By: Sheyla Paz - Cuba Travel Expert When talking about the Cuban people it always come to mind our kindness and wholehearted people. Always happy and willing to help. Very innovative and creative, always making something out of nothing. “Los Cubanos inventamos de la nada.” In fact, you can see that when visiting the art market in Old Havana.
Making beautiful dolls out of the jaw of the cow, or jewelry made out of sea shells, music boxes that have a trick to open them, beautiful paintings on the cow’s leather and so much more. The creativity goes beyond our imagination. So, when you go to the Almacenes (the market), buy something from them no matter how small or how big, you’ll make their day.
There is a mixture of different religions in Cuba which was described by the great Cuban ethnologist Don Fernando Ortiz (1881/1969) as a cultural acculturation, known as religious syncretism. Formed by the juxtaposition of elements of the Catholic religion, brought by the conquerors and colonialists and African religions. With these mix of also came the mix of races; the Spanish, the Indians and the Africans. The Spaniards started having children with the Indians and with the African slaves brought to Cuba and a new race was born, the mestizos and Mulatos. In the high society of the 1800s in Cuba, the child of the Spaniard with a Slave were treated a little differently. They weren’t slaves but they weren’t considered part of the high class either and most of the time were hidden from society. They were also well dressed.
The Cuban population is very diverse, you can find white people with blue eyes, black people and mestizos as well. The population of Cuba was 11,167,325 inhabitants in 2012. The largest urban populations of Cubans in Cuba (2012) are to be found in Havana (2,106,146), Santiago de Cuba (506,037), Camagüey (323,309), Holguín (346,195), Guantánamo (228,436), and Santa Clara (240,543). According to Cuba's Oficina Nacional de Estadisticas ONE 2012 Census, the population was 11,167,325 including: 5,570,825 men and 5,596,500 women.
The first people known to have inhabited Cuba was the Siboney, an Amerindian people. They were followed by another Amerindian people, the Taíno who were the main population both of Cuba and other islands in The Antilles when Christopher Columbus first sighted the island in 1492. He claimed the islands for Spain and Cuba became a Spanish colony. It was to remain so until 1902 apart from a brief occupation by Britain in 1762, before being returned in exchange for Florida. Towards the end of the 19th century, Spain had lost most of its American possessions and a series of rebellions had shaken Cuba. This, combined with calls for annexation of Cuba in the United States, led to the Spanish–American War, and in 1902 Cuba gained formal independence.
The culture of Cuba reflects the island's influences from various cultures, primarily European (Spanish), Taíno, and African. This is evident in the direct and dynamic yet open and witty humorous idiosyncrasy of most Cubans. However, during the period of the republic (1901–1959) Cuban culture was also heavily influenced by the USA. This was evident in music, sports, architecture, finances, among others. In some aspects many Cubans saw Cuban culture more closely related to American than Mexican or other neighboring Latin American nations. During the revolutionary period (1959-) as Cuba was surprisingly and abruptly declared a communist state; Cuba was internally isolated and exposed to a Russian presence. However, this presence only contributed a change in Cuba's political ideology.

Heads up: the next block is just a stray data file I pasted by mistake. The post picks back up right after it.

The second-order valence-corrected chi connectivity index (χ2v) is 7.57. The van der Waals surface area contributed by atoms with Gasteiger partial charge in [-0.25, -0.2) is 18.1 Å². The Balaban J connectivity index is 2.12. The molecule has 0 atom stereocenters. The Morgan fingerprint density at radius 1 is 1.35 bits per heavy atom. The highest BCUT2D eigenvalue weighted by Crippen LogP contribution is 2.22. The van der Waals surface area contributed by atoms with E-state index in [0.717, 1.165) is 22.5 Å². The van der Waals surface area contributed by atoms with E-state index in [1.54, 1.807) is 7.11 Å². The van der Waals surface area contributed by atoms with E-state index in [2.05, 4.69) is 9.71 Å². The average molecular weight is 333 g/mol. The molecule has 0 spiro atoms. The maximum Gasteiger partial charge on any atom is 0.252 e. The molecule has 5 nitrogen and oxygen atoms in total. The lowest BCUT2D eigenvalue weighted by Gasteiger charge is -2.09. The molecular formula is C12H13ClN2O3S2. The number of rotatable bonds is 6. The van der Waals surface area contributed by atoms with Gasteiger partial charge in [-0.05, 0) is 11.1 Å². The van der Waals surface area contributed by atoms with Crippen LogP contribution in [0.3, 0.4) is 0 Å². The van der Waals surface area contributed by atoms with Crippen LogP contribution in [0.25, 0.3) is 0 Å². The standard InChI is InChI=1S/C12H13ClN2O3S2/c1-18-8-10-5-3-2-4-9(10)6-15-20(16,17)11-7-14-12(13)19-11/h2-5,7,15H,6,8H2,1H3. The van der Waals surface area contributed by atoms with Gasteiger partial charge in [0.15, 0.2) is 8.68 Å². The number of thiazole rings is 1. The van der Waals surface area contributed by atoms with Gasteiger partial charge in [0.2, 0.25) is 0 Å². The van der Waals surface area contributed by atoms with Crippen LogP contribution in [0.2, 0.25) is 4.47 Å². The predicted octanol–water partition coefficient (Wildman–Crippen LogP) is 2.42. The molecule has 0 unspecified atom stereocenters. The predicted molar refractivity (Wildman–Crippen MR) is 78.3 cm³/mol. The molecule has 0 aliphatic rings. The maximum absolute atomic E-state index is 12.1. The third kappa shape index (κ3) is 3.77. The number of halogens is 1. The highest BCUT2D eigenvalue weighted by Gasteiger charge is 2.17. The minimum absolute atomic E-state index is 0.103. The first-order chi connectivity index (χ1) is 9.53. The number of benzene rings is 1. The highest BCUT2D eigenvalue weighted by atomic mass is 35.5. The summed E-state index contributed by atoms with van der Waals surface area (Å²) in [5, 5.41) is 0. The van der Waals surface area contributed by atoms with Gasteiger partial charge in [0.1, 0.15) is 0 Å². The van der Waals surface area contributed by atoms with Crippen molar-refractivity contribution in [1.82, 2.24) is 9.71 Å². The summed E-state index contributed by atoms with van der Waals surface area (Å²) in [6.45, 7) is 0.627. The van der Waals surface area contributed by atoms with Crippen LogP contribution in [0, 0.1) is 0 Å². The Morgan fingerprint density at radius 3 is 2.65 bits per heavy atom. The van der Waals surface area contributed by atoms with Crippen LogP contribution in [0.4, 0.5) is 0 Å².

An autosomal study from 2014 has found out the genetic ancestry in Cuba to be 72% European, 20% African and 8% Native American. Cubans of East Asian origins made up 1.02% of the population. They are mostly of Chinese (especially Cantonese), Japanese or Korean origins. The Chinese population in Cuba is descended mostly from indentured laborers who arrived in the 19th century to build railroads and work in mines. After the Industrial Revolution, many of these laborers stayed in Cuba because they could not afford return passage to China. In the 2012 Census 64.1% or 7,160,399 self-identified as white. Based on genetic testing the average European, African and Other ancestry found in those self-reporting to be “blanco (White)” 91.4% were fully “European,” 7.7% had some "African" ancestry and .9% had "Native" or Other Ancestry.
Cuba’s birth rate (9.88 births per thousand population in 2006) is one of the lowest in the Western Hemisphere. Its overall population has increased continuously from around 7 million in 1961 to over 11 million now, but the rate of increase has stopped in the last few decades, and has recently turned to a decrease, with the Cuban government in 2006 reporting the first drop in the population since the Mariel boat-lift. Immigration and emigration have had noticeable effects on the demographic profile of Cuba during the 20th century. Between 1900 and 1930, close to a million Spaniards arrived from Spain. Since 1959, over a million Cubans have left the island, primarily to Miami, Florida.